Climate change a threat to national security


Weightlifter David Katoatau made headlines in 2016 with his joyful dance at the Rio Olympics.  After dropping his weights, he spun and waved his arms, a gleeful look of triumph on his face as the audience cheered.

But Katoatau was not celebrating his sixth-place finish. His home island, Kiribati, is in danger of becoming completely submerged by rising sea levels, and his dancing was his way to raise awareness. In an open letter he wrote, “The simple truth is that we do not have the resources to save ourselves. We will be the first to go. It will be the extinction of a race. Open your eyes and look to the other low-lying level islands around the Pacific — they will soon fall with us.

“In the not too distant future, we will all drown.”

Indeed, the small Pacific island is in danger of becoming completely submerged in as little as 30 years. The residents already suffer droughts and flooding that threaten the island’s fresh water supply.

Reporter Karl Mathiesen reported in the Guardian, “The island’s drinking water is in perpetual crisis. Groundwater wells are polluted and increasingly salinized by rising seawater. Treated government water reaches some communities, but only runs for a few hours each week.”

Small, low-income island nations like Kiribati present a warning to the rest of the world for the devastation that rising sea levels and droughts will bring to human civilizations. The science is clear and its results are damning.

The world will enter what social critic James Howard Kunstler calls “the long emergency,” a state of exacerbated and constant scarcity which will threaten, if not destroy, the stability of society.

The UN, the EU, the G7 and an increasing number of states have classified climate change as a threat to global and national security. A government-commissioned report by the German thinktank Adelphi examined how environmental changes caused by climate change.

“Terrorist groups are increasingly using natural resources – such as water – as a weapon of war, controlling access to it, and further compounding, and exacerbating resource scarcities,” Lukas Rüttinger writes in the report titled “Insurgency, Terrorism and Organized Crime in a Warming World.”

Climate change causes droughts, which leads to shortages of essential crops, water and foodstuffs, the commodities needed to survive. When these commodities run out, citizens turn to radical terrorist groups rather than their bankrupted states for protection.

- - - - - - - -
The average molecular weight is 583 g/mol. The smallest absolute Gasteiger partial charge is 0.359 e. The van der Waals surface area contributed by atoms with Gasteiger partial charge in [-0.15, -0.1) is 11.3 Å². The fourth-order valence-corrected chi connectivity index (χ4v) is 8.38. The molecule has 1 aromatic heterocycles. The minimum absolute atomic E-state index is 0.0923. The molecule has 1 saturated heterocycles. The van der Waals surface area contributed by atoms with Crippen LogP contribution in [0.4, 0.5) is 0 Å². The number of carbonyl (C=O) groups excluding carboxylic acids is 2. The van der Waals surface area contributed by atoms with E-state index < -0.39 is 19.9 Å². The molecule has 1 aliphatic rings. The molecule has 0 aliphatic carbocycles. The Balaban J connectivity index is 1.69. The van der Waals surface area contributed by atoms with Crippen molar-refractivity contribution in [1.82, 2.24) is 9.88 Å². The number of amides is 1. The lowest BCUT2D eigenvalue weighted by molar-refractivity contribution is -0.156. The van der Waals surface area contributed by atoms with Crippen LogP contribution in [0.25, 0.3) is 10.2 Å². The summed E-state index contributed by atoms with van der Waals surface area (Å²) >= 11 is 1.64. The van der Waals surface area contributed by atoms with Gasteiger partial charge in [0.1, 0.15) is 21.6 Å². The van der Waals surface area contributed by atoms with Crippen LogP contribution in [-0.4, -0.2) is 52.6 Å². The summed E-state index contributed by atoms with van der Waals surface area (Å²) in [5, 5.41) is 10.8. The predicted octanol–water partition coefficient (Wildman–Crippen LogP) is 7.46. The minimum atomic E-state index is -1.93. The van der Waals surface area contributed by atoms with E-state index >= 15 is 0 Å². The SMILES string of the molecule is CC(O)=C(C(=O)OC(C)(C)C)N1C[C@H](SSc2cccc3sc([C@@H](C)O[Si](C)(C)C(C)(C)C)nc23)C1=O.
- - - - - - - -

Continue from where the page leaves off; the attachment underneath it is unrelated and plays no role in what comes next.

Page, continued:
In the Lake Chad region, for example, the terrorist group Boko Haram has capitalized on the desperation-caused by extreme poverty, and drought exacerbated by global warming to recruit new soldiers. A high population growth rate of three percent further strains resources. Lake Chad has traditionally been a source of freshwater and irrigation for farming, but over the past 50 years, a combination of increasing use and changing climate has caused the lake to shrink by 90 percent.

Because many disease-carrying insects such as mosquitoes, need warm temperatures to reproduce, global warming exacerbates the spread of infectious diseases, creating a dangerous feedback loop of social instability and epidemics. The disease has spread into highland regions of East Africa where it did not previously exist. Cholera, a disease spread through contaminated water and food, was wiped out in most of the developed world but is now seeing a reemergence.

Ironically, as the consequences of climate change become more apparent, the political response has grown weaker. In January 2007, Former President George W. Bush addressed Congress saying, “America’s on the verge of technological breakthroughs that will enable us to live our lives less dependent on oil. And these technologies will help us be better stewards of the environment. And they will help us to confront the serious challenge of global climate change.”

Special interest groups, particularly the oil lobby, have launched an extensive campaign to portray climate change as uncertain and the green energy initiative as wasteful and corrupt. Today, the Republican Party outright denies climate change. Former President Richard Nixon created the EPA. Trump has been disassembling it.

Reasonable people can view evidence and come to different conclusions. It is not reasonable to knowingly and willingly disregard evidence altogether. It is high time for U.S. leaders to recognize that climate change is not only an environmental disaster but also a national security threat, and commit to policy which treats it as such.